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Kindle Worlds = Worlds Burning?

BY MATT FORBECK

Amazon just announced a new program called Kindle Worlds that allows writers to sign up for no-mess licenses for established fictional worlds to self-publish stories in them. In essence, they’re letting fan-fic writers (amateurs who write such stories for fun) make money off their work. As a writer who’s made a good chunk of money writing official stories for such things, this is a brain-busting concept. So let’s break this down a bit.

So far, they only have a few worlds available — Gossip Girl, Pretty Little Liars, and The Vampire Diaries, all from Warner Bros. — but let’s assume they have more in the wings. Also, if any of this takes off, we can expect a deluge of such licenses.

As a writer, I can write whatever I want in these worlds, within certain limits: no pornography (no Fifty Shades of Gossip!), no excessive violence (interesting to see vampires get around that), no crossovers (Patton Oswalt won’t get his Avengers/Star Wars/X-Men crossover this way — yet), etc. For longer works (10,000 words or more), I get 35%, half what Amazon normally pays for books priced between $2.99 and $9.99. For short stories (which will be priced under $1), I get 20%, which is more than half of the standard 35%. The licensor (owner of the original world) gets the rest of the royalty — whatever that is. Amazon doesn’t say.

As a writer, it feels like splitting the royalty on the book with the owners, which seems fair. Standard royalties on work-for-hire tie-in novels range from 8% all the way down to nada. Of course, those contracts come with an advance, which Kindle Worlds (like all self-published Kindle books) doesn’t offer.

There are some catches:

The books are exclusive to Amazon, which owns all publishing rights. Seems like a fair tradeoff for getting the licenses set up. When you write official tie-in books, the owners of the world get those rights anyhow, and that’s probably what Amazon is sealing up here.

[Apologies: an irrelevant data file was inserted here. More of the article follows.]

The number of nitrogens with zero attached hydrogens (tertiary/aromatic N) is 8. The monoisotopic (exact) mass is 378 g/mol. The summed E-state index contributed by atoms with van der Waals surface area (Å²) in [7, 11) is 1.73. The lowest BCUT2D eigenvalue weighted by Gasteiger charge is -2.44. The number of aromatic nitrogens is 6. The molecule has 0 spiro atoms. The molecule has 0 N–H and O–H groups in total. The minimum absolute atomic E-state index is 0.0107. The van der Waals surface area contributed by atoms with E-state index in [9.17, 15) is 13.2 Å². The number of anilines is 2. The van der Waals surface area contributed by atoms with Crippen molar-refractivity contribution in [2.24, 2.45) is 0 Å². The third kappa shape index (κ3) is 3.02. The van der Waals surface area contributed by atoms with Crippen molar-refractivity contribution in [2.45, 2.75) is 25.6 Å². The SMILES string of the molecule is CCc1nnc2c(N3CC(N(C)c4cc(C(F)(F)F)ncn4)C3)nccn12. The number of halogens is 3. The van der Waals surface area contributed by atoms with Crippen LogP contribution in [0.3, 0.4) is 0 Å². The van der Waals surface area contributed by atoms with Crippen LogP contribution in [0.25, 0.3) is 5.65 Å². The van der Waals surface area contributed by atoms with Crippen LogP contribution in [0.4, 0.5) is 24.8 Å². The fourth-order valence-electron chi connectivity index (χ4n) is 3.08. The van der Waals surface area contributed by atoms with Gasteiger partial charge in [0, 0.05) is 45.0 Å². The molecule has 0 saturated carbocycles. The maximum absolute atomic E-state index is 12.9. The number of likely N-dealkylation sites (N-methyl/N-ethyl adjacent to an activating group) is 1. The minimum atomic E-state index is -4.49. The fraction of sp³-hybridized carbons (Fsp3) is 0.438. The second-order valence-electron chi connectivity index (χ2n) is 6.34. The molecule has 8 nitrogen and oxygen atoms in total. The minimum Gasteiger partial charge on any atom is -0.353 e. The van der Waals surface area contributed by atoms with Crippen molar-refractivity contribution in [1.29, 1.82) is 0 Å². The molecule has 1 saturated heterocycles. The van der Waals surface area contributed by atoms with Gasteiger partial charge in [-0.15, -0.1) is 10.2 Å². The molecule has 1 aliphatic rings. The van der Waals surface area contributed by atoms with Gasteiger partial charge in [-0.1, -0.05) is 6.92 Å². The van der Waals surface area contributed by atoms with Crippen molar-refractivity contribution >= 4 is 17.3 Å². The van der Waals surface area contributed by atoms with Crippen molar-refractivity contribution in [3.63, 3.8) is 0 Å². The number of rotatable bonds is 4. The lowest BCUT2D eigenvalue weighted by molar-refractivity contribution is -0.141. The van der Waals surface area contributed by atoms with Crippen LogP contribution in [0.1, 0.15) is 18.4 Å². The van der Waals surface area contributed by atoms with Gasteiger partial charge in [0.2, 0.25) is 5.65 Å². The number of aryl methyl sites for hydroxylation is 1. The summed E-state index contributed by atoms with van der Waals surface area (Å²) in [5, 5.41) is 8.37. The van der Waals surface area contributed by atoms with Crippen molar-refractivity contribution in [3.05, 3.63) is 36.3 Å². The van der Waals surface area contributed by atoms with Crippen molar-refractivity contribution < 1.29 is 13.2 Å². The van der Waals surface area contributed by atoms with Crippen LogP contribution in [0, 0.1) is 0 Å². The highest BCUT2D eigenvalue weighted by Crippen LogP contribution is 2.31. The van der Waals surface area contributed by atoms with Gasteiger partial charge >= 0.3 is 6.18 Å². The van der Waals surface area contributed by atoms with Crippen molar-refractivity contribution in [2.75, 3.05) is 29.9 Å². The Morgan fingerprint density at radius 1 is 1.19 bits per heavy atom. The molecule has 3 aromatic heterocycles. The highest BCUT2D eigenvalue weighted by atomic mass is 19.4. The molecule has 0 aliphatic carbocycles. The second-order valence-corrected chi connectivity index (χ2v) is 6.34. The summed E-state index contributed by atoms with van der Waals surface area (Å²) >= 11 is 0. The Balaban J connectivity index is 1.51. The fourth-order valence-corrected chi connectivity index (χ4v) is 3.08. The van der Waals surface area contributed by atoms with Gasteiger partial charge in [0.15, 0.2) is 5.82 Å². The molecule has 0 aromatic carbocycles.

Royalties are based on what Amazon gets for the books, which is standard for self-publishing but not traditional books. Fine.

Other writers can build on your material just as much as on the original material. That’s fair.

The real kickers:

“We will also give the World Licensor a license to use your new elements and incorporate them into other works without further compensation to you.” Which means you give up all future rights to your work. If you come up with the basis of the next film set in that world, thanks. Hope your book sells a lot more because of it. Still, this is the same arrangement as with traditional tie-in work.

“Amazon Publishing will set the price for Kindle Worlds stories. Most will be priced from $0.99 through $3.99.” This takes a bit of the control out of the writer’s hands. You can’t charge a premium, and you might wind up getting paid a quarter of what you’re hoping for.

They can also nix books for things like copyright or trademark violations, excessive use of brands (which they likely mean from outside the world in question), and “poor customer experience” (which means badly made e-books, but could be broadly interpreted).

So what’s all that mean? To me at the moment, nothing. I don’t have any interest in writing for the worlds they’ve lined up so far. They’ve promised a lot more of them to come, but we’ll have to see who signs up for such things. At the moment, it looks like they’ve convinced Warner Bros. to dip their toe into the pool, but it may be that other creators/owners will want to wait to see what happens before they jump in, too.

For the publishing industry, it could mean a lot of things.

Is it the death of tie-in novels? Maybe. For owners interested in conscientious and purposeful brand extensions (like Blizzard is with the StarCraft story I wrote), I don’t see them wanting to dive into this.   

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